Source of book: Audiobook borrowed from the library.
Last year, we listened to another book by Peck, Secrets at Sea. Like that book, this one is a book about mice, set in the year of Queen Victoria’s diamond jubilee. The former book was published in 2011, while this one followed immediately in 2013. Apparently Mr. Peck, now age 80, is enjoying writing whimsical rodent fiction after a long career writing more serious and contemporary books.
As I have mentioned previously, my second daughter is all about the mice, so these books have been chosen as a result of her love for rodents.
In my opinion, the previous book was almost as if Henry James had been a mouse and had written the counterpart to his human novels. This book, while it has obvious connections to the other, does not share any characters, and has a wholly British character (although Peck is quite American). Whereas the other book dwells extensively on the cultural differences between the Americans and the British, this book focuses more on the English class system.
The titular mouse has grown up in the mews (stables) at Buckingham palace, adopted by a seamstress. His origins are unknown, but will play a crucial role in the story. A victim of bullying due to his size, he flees his school, and finds himself on a dizzying journey from adventure to adventure within a short period of time. He spooks a horse carrying a young lady of the royal (human) family, finds himself enrolled in the palace guard (mouse edition), is transported by bats, lands in a bowl of punch, and has an interview with Queen Victoria herself. His birth and destiny carry him to a memorable denouement where his tale - and tail - come full circle.
One of Kelly Murphy's delightful illustrations.
I haven’t read enough Peck (indeed, none beyond these two books) to have any idea what the rest of his books are like. From these two, however, I can say that Peck can serve as a gateway drug, as it were, into the world of Victorian England and the literature about said era. I mentioned James, but I would also say that this book might be an introduction to any number of “adult” books about the aristocratic society of Europe past. Peck writes more in the vein of, say, Baroness Orczy, than of Dickens, with his love of the aristocracy. Commoners may be mentioned (in this case, in the oblique statement that field mice don’t get names), but their plight is hardly noted. I don’t find this to be a particular problem, for the simple reason that these books are meant to be a fun escape, not social commentary. Aristocratic foibles are gently mocked while the system is just assumed to exist. By transforming human society to a rodent society, some of the silliness becomes more apparent, but that isn’t Peck’s point.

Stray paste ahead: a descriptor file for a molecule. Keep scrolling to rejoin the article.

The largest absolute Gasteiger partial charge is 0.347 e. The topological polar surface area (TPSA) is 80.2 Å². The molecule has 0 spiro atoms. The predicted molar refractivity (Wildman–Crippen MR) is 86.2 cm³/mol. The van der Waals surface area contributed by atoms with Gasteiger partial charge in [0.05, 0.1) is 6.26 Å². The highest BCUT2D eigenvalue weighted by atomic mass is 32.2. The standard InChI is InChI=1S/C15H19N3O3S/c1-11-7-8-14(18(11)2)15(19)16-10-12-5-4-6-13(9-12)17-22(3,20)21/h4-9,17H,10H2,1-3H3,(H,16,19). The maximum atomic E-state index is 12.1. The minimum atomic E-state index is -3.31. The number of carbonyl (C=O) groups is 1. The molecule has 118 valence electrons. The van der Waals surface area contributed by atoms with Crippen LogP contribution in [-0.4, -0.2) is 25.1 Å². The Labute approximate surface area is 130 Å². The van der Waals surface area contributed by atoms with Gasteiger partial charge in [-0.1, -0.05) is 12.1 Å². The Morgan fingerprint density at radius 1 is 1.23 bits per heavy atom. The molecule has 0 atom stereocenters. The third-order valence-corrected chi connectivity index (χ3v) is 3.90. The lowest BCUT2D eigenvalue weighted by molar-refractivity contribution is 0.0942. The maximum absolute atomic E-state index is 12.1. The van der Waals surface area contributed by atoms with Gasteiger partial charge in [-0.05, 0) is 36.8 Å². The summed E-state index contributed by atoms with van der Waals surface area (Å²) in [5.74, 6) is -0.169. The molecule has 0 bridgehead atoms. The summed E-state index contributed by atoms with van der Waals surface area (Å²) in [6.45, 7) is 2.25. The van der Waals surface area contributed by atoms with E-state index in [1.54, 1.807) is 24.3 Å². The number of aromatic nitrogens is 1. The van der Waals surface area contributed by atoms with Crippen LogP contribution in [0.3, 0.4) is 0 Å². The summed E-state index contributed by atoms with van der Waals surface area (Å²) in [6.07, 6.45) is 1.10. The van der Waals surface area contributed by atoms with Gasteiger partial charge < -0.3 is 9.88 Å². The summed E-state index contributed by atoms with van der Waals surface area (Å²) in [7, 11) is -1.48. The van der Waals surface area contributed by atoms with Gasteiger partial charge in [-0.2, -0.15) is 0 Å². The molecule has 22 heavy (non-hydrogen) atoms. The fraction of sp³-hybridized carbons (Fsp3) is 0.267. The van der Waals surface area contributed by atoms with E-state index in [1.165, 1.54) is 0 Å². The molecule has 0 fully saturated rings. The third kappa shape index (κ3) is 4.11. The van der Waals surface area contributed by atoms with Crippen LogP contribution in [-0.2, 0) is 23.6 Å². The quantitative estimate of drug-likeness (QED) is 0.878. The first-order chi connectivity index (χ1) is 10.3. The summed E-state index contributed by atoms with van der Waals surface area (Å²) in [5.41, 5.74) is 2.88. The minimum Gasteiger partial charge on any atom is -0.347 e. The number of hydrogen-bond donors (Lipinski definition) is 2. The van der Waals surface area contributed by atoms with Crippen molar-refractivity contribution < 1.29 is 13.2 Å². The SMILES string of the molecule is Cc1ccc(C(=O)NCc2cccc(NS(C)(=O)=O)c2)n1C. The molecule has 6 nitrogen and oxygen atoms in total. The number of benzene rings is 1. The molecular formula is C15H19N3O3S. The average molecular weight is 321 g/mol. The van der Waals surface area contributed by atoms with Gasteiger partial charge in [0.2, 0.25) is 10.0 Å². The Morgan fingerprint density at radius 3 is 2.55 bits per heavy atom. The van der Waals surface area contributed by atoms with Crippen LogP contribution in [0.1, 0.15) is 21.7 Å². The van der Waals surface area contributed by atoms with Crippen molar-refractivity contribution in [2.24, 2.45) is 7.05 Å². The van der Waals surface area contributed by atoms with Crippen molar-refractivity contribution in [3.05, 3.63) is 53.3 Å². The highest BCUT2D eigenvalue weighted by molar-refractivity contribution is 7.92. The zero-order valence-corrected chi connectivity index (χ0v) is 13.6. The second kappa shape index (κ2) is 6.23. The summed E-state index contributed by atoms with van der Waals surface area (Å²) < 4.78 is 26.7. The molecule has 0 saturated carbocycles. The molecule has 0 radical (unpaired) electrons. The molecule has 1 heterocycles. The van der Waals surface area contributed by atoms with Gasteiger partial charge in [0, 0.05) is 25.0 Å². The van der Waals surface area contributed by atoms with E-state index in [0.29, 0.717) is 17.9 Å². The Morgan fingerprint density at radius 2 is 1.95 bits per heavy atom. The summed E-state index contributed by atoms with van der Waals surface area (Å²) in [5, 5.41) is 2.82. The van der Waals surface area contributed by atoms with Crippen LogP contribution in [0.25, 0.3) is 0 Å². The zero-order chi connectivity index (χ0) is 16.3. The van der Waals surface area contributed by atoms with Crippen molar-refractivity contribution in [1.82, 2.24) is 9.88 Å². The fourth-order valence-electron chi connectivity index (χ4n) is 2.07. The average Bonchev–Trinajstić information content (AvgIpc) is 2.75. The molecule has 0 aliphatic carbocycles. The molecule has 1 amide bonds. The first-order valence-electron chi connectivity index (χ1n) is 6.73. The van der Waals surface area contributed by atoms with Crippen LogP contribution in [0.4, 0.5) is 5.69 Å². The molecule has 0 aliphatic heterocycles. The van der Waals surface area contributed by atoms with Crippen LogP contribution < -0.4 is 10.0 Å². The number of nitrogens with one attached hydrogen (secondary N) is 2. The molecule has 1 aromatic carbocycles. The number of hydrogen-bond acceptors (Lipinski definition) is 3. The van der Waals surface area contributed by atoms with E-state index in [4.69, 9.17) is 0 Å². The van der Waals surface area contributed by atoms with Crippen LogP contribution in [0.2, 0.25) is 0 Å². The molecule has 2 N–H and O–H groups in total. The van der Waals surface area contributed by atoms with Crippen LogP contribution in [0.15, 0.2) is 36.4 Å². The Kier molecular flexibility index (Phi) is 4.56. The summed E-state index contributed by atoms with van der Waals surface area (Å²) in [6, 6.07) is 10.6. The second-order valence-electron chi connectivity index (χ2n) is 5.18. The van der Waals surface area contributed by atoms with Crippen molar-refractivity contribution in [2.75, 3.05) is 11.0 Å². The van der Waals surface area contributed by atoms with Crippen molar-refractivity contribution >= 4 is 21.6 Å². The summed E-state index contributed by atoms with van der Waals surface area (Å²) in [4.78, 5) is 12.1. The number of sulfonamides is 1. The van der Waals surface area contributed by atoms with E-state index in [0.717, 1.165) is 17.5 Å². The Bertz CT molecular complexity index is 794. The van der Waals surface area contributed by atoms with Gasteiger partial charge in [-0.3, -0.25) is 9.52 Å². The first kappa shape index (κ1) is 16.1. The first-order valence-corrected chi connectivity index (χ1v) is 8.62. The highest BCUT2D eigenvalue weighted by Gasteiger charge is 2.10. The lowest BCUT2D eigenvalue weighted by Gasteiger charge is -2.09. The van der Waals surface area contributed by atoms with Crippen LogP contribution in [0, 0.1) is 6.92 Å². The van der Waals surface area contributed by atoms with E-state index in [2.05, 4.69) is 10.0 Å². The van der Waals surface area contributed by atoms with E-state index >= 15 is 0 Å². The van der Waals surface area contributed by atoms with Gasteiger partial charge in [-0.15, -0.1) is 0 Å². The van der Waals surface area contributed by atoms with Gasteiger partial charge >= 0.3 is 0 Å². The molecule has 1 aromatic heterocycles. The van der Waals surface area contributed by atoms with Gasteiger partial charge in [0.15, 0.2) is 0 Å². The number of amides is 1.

In this book, the theme might be that of the classic underdog finding his way in the world. Or it might be the idea that speaking one’s mind might cause short term problems but could ultimately be a sign of a noble character. Or perhaps it was just a chance to put the Queen in a story and have a little fun with it.
There were a few lines that I found amusing. The first was one borrowed from the previous book. Mice are always conscious of “time running out.” Perhaps we humans ought to realize the same.
The other was a line that I think might have been in the previous book. “For everything a human is doing, somewhere there is a mouse doing the same thing, but better.” (I think I got that right. It’s hard to find a line on an audiobook…)
And then, there was the fact that the hero of the tale is a bit, um, “fun sized.” Throughout the book, he keeps getting asked if he is small, or if he is just not quite grown. As a short (and baby-faced) man myself, I have heard the equivalent of this far too often. (At age 20, I was mistaken for 12, which is the main reason I grew a beard…) Even at 38, I still get carded for wine and ammo. Even when I have the kids with me. So I sympathise a bit. (And the kids found this line hilarious.)
Bottom line: this is an amusing tale for children, but it also contains enough wit for the adults, including enough about the Victorian Era to spark some conversations about class and history. And if you, like me, have a child who loves mice, it will inevitably become part of the library one way or another.